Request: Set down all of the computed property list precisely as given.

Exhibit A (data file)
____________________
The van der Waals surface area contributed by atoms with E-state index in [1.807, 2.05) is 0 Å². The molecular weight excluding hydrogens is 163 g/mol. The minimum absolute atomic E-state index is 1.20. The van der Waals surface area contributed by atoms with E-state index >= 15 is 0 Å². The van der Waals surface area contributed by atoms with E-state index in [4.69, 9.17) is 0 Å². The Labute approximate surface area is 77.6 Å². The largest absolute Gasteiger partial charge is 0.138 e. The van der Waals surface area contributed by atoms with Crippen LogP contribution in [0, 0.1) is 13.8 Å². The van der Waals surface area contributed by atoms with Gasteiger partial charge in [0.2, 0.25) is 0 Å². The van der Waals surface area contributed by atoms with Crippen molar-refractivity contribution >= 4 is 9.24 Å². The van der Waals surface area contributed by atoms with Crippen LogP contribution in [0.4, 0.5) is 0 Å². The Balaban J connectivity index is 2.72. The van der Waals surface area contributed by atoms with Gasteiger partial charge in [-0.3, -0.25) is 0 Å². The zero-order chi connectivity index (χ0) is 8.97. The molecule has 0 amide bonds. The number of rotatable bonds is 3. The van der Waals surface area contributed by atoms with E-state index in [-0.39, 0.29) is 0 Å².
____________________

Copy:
The van der Waals surface area contributed by atoms with E-state index in [1.807, 2.05) is 0 Å². The molecular weight excluding hydrogens is 163 g/mol. The minimum absolute atomic E-state index is 1.20. The van der Waals surface area contributed by atoms with E-state index >= 15 is 0 Å². The van der Waals surface area contributed by atoms with E-state index in [4.69, 9.17) is 0 Å². The Labute approximate surface area is 77.6 Å². The largest absolute Gasteiger partial charge is 0.138 e. The van der Waals surface area contributed by atoms with Crippen LogP contribution in [0, 0.1) is 13.8 Å². The van der Waals surface area contributed by atoms with Gasteiger partial charge in [0.2, 0.25) is 0 Å². The van der Waals surface area contributed by atoms with Crippen molar-refractivity contribution >= 4 is 9.24 Å². The van der Waals surface area contributed by atoms with Crippen LogP contribution in [0.4, 0.5) is 0 Å². The Balaban J connectivity index is 2.72. The van der Waals surface area contributed by atoms with Gasteiger partial charge in [-0.3, -0.25) is 0 Å². The zero-order chi connectivity index (χ0) is 8.97. The molecule has 0 amide bonds. The number of rotatable bonds is 3. The van der Waals surface area contributed by atoms with E-state index in [-0.39, 0.29) is 0 Å².